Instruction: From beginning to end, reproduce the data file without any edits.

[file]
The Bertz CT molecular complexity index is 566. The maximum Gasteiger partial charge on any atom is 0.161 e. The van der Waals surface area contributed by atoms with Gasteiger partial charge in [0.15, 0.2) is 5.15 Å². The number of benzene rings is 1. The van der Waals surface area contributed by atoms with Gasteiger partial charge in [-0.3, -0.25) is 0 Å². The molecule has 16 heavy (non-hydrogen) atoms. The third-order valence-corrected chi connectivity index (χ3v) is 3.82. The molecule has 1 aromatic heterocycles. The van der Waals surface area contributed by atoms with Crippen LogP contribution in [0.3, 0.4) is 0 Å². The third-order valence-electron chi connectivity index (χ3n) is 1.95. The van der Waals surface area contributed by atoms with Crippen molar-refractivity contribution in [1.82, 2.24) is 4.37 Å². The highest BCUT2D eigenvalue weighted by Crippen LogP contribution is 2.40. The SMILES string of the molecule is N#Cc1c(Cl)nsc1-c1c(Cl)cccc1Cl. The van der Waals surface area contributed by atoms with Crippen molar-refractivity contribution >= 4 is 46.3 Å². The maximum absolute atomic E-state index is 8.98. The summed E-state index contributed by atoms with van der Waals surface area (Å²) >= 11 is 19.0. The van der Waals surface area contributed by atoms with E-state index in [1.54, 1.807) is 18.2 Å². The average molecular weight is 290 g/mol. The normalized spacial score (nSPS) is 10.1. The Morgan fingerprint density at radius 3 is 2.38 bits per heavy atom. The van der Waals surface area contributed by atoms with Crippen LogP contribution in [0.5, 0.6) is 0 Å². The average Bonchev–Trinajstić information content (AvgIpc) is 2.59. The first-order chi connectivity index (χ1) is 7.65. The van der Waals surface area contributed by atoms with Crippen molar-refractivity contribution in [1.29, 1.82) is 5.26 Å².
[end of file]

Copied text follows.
The Bertz CT molecular complexity index is 566. The maximum Gasteiger partial charge on any atom is 0.161 e. The van der Waals surface area contributed by atoms with Gasteiger partial charge in [0.15, 0.2) is 5.15 Å². The number of benzene rings is 1. The van der Waals surface area contributed by atoms with Gasteiger partial charge in [-0.3, -0.25) is 0 Å². The molecule has 16 heavy (non-hydrogen) atoms. The third-order valence-corrected chi connectivity index (χ3v) is 3.82. The molecule has 1 aromatic heterocycles. The van der Waals surface area contributed by atoms with Crippen LogP contribution in [0.3, 0.4) is 0 Å². The third-order valence-electron chi connectivity index (χ3n) is 1.95. The van der Waals surface area contributed by atoms with Crippen molar-refractivity contribution in [1.82, 2.24) is 4.37 Å². The highest BCUT2D eigenvalue weighted by Crippen LogP contribution is 2.40. The SMILES string of the molecule is N#Cc1c(Cl)nsc1-c1c(Cl)cccc1Cl. The van der Waals surface area contributed by atoms with Crippen molar-refractivity contribution >= 4 is 46.3 Å². The maximum absolute atomic E-state index is 8.98. The summed E-state index contributed by atoms with van der Waals surface area (Å²) >= 11 is 19.0. The van der Waals surface area contributed by atoms with E-state index in [1.54, 1.807) is 18.2 Å². The average molecular weight is 290 g/mol. The normalized spacial score (nSPS) is 10.1. The Morgan fingerprint density at radius 3 is 2.38 bits per heavy atom. The van der Waals surface area contributed by atoms with Crippen LogP contribution in [0.5, 0.6) is 0 Å². The average Bonchev–Trinajstić information content (AvgIpc) is 2.59. The first-order chi connectivity index (χ1) is 7.65. The van der Waals surface area contributed by atoms with Crippen molar-refractivity contribution in [1.29, 1.82) is 5.26 Å².